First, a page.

Japan is Seeing an Alarming Rise in a Rare, Fatal Bacterial Infection

By: Sam Watanuki | Published: Jun 19, 2024

Japan is experiencing a worrying increase in streptococcal toxic shock syndrome (STSS) cases. As of June 2, 2024, there have been 977 reported cases, almost three times more than the same period last year.

The cause of this spike remains unclear, but experts think that it could be linked to weakened immunity following the COVID-19 pandemic.

What is STSS?

Streptococcal toxic shock syndrome is a severe bacterial infection caused by Group A Streptococcus. This bacteria can invade deep tissues and the bloodstream, leading to a serious immune response.

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STSS differs from common strep throat due to a specific toxin-producing gene that causes severe symptoms.

Initial Symptoms and Progression

Early symptoms of STSS include fever, chills, muscle aches, nausea, and vomiting.

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Within a day or two, patients may experience a rapid drop in blood pressure, leading to elevated heart rate, rapid breathing, sepsis, tissue death, and organ failure. The infection can be fatal if not treated promptly.

Expert Opinions on the Surge

Professor Ken Kikuchi from Tokyo Women’s Medical University suggests that reduced bacterial exposure during the pandemic may have weakened immunity.

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“More people are now susceptible to infection, and that may be one reason for the sharp rise in cases,” Kikuchi explained. This lack of regular bacterial exposure could have increased susceptibility.

Alternative Theories

Dr. Thomas Moore from the University of Kansas School of Medicine-Wichita offers a different perspective. He believes the rise in STSS cases may be due to crowded environments like Tokyo, which facilitate the spread of infections.

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According to Moore, the spike might be more about a strong immune response to the bacteria rather than weakened immunity.

Severity and Fatality

STSS is rare but deadly, with about one in ten patients dying from the infection.

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The condition can lead to severe complications like sepsis, tissue death, and organ failure. Immediate medical attention is crucial to prevent fatal outcomes.


Diagnosis and Treatment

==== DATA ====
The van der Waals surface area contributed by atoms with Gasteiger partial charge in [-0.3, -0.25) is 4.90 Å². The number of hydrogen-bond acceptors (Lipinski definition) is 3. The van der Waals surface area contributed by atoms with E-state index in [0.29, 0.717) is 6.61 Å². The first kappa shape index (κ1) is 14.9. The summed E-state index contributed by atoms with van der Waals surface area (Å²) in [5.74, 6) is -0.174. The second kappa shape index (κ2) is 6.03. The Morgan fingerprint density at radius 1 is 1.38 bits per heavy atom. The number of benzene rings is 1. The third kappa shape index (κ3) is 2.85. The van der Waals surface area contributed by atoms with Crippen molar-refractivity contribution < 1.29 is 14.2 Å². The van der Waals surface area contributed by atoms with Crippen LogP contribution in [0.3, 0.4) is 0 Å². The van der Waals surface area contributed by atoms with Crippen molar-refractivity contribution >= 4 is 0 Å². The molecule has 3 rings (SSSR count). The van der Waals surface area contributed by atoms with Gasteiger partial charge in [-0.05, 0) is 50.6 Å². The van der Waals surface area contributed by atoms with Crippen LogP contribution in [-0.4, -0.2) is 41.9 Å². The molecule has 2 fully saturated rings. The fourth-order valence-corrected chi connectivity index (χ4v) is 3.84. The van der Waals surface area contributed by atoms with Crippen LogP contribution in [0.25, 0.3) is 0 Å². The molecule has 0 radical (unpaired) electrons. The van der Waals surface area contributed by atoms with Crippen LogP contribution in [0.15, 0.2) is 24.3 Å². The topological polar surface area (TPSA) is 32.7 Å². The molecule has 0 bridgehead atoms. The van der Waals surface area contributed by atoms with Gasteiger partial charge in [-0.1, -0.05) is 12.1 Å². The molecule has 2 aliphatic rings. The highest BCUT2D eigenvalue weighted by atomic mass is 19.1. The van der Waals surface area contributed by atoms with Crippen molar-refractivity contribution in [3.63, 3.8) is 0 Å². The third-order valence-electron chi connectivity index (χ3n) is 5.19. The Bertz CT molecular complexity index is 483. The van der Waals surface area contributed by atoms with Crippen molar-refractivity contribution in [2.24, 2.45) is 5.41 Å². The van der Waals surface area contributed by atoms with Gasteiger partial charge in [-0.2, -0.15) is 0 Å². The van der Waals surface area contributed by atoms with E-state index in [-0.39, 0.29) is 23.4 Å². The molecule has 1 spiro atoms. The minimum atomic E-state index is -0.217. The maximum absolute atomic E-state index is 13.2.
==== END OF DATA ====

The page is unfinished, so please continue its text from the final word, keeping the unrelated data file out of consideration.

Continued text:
There is no specific test for STSS. Diagnosis is based on the presence of group A strep, low blood pressure, and issues with two or more organs.

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Treatment includes hospitalization, intravenous fluids, antibiotics, and in severe cases, surgery to remove infected tissue or amputate limbs.


High-Risk Groups

Older adults over 65, individuals with open wounds, and those with diabetes or alcohol use disorder are at higher risk for STSS.

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Proper wound care and reducing exposure to infected individuals are essential preventive measures.


Prevention Tips

The CDC recommends frequent hand washing, proper coughing and sneezing etiquette, and thorough cleaning of personal items to prevent the spread of Group A strep infections.

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While there is no vaccine for these infections, following these preventive measures can reduce the risk.


The Role of Weakened Immunity

“We can boost immunity if we are constantly exposed to bacteria, but that mechanism was absent during the coronavirus pandemic,” Kikuchi noted.

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This suggests that regular exposure to bacteria plays a crucial role in maintaining a strong immune system.


Public Health Response

Japan’s health authorities are closely monitoring the situation and urging the public to follow preventive measures.

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Increased awareness and proper hygiene practices can help curb the spread of STSS and protect vulnerable populations.


Moving Forward

As Japan continues to deal with the rise in STSS cases, ongoing research and public health efforts are essential.

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Understanding the causes and implementing effective prevention strategies will be what’s needed to address this alarming health concern.